A bug encroaching on Quebec’s strawberry fields could help forecast climate change's impact on agriculture, a new study suggests, the latest to consider what the authors called the "colossal task" of sustainable farming on a warming planet.

Researchers out of Laval University say migratory leafhoppers – small cicada-like insects that benefit from temperature increases – appear to be arriving earlier in the season and dominating fields around Quebec City. They suggest the leafhopper's migratory patterns, expanded territory and potential to carry plant diseases help make the insect an ideal model species for scientists to study how climate change is affecting agriculture.

"What we thought was a local study could have a significant impact on the way we trace the implications of climate change on agriculture and how we will manage the imminent biological invasions already happening in places such as Canada," read the study published Friday in the journal Cell Reports Sustainability.

The research adds to the science about how climate-driven pest invasions could threaten food security and exacerbate agriculture's environmental impact due to increased pesticide use, the study said.

Leafhoppers are well-known carriers of bacteria viruses, the study said, and more research is needed to figure out if they are contributing to a reported increase in diseased strawberry plants around Quebec.

There were 16 cases of strawberry green petal disease reported in Quebec between 2012 and 2022, with a clear increase in the last three years, the study said.

"If achieving sustainable agriculture is a challenge, achieving sustainable agriculture in a changing climate is a colossal task that requires all the tools at our disposal," the study read.

Leafhoppers are a big family of slender sap-sucking insects that total more than 20,000 described species – more than reptiles and birds combined. The winged adults are not particularly good at flying but, as their name suggests, they are great jumpers whose springy steps have been said to hold hints for making better robotics.

But their increased presence has raised concern on some Quebec farms, which supplied more than half of Canada's strawberry production in 2021.

Valérie Bernier-English, who works as a research and development manager at a commercial berry farm and nursery on l'Île d'Orléans, said she first noticed leafhoppers in the fields about eight years ago and their numbers have grown.

She said although the insect has caused few problems at the farm, it makes work more complicated and pushes the farm to use more insecticides.

"We have never experienced a big problem, like the complete destruction of the crop," she said. "But their presence is significant, and we worry just because we don't know if they make more damage, like collateral damage, by carrying virus."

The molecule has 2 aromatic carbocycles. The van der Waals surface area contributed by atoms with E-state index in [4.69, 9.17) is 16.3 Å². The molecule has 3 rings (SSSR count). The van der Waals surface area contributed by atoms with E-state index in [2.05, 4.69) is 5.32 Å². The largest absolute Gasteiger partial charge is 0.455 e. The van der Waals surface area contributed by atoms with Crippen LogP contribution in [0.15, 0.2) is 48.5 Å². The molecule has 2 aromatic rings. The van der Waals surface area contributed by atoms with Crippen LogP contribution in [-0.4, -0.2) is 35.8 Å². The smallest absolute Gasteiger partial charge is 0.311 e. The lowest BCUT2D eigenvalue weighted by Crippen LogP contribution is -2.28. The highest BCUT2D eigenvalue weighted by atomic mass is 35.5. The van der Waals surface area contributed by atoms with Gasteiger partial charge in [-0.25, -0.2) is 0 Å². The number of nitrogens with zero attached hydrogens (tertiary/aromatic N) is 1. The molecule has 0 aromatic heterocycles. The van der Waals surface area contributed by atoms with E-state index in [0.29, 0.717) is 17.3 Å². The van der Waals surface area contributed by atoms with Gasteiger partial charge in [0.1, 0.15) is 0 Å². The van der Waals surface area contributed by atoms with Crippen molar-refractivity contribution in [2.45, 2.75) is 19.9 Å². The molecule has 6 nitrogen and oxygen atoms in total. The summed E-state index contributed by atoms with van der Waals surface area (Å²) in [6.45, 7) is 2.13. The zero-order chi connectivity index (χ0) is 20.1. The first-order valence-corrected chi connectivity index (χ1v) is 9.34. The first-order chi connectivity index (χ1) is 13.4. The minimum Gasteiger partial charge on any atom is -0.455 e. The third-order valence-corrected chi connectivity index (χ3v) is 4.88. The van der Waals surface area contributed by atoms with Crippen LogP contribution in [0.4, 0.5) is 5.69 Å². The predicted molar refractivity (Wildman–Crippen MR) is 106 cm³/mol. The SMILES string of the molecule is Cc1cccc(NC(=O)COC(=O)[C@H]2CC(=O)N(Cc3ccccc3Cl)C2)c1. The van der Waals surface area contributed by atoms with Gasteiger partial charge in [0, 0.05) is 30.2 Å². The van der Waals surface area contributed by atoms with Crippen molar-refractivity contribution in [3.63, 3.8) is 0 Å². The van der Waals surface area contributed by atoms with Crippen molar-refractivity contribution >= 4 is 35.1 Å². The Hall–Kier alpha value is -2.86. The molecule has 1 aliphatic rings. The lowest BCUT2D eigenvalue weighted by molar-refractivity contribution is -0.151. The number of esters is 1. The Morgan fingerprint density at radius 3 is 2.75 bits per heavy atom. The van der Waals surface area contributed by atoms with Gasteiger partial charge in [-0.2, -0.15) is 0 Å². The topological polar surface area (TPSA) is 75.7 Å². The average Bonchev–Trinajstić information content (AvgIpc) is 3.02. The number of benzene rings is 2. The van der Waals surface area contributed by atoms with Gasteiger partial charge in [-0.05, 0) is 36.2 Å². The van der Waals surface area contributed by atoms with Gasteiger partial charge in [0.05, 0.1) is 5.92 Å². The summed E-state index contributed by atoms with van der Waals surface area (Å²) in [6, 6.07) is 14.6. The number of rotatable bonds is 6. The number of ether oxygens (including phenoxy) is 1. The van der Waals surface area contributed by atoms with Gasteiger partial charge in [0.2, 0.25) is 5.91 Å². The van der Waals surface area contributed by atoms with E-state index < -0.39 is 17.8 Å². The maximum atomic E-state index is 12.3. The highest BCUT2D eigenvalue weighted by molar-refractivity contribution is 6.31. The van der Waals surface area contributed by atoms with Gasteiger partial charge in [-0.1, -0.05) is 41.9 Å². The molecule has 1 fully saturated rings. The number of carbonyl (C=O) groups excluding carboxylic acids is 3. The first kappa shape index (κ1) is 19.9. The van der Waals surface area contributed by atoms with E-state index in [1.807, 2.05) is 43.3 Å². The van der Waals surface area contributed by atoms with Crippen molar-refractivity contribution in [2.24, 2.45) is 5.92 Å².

Over two seasons in 2021 and 2022, researchers collected thousands of leafhoppers in strawberry fields around Quebec City. Among them, researchers spotted 10 species never before reported in Quebec, and two of those were reported for the first time in Canada.

Four of those species were also spotted the furthest east ever reported in the country.

Lead author Nicolas Plante, whose master's research supported the study, said some of those species are invasive and can be vectors for new bacterial diseases that affect plants.

"This is something that climate change can also bring in the future because with the increase in temperatures, new area becomes more viable for these type of leafhopper," said Plante.

Despite the new leafhoppers reported in the area, the study said the species diversity was actually lower than in the past. Two migratory species, aster and potato leafhoppers, dominated.

Those leafhoppers, which ride wind currents from the southern United States to Canada in the spring, were arriving up to 10 days earlier than predicted just a few years ago, said co-author Edel Pérez-López, a plant pathologist and associate professor at Laval University.

He said his group took samples from some of the most abundant leafhoppers and found bacteria that could be harmful to strawberry plants. That bacteria has not turned up in plants, he said, "but the fact that they are in the insects are a big worry."

Making clear links between observed trends and climate change can be a challenge for scientists. Insect migration or disease trends could be influenced by a number of factors that may not be directly linked to climate change.

But Pérez-López said they felt confident drawing that link in this paper, in part because the group has also used models to try to predict how leafhopper migration could change as the planet warms.

"What we found is not good," he said of his group's not-yet-published modelling study. "Many of the places that are going to be hot spots are also in the Prairies. And we know that some of these leafhoppers are vectors of disease in canola and other big crops that are important for the Canadian economy."

His group's research team secured three more years of funding from the Quebec government. But they also have a proposal before a federal agency to expand the research to include canola and blueberry crops.

"We are working with researchers from all (across) Canada to see if something similar is happening at a Pan-Canadian level, and also to try to find solutions that not only work for Quebec growers, but also for all Canadian growers," he said.

"We see that this is going to be a problem, a huge problem, in the coming years."

Preliminary data published in Friday's study also looked at four commonly used insecticides and found no significant difference between leafhopper abundance before and after application.

Pérez-López said a focus of further study will be to look at ways to make insecticide use more efficient and reduce the total amount of chemicals used.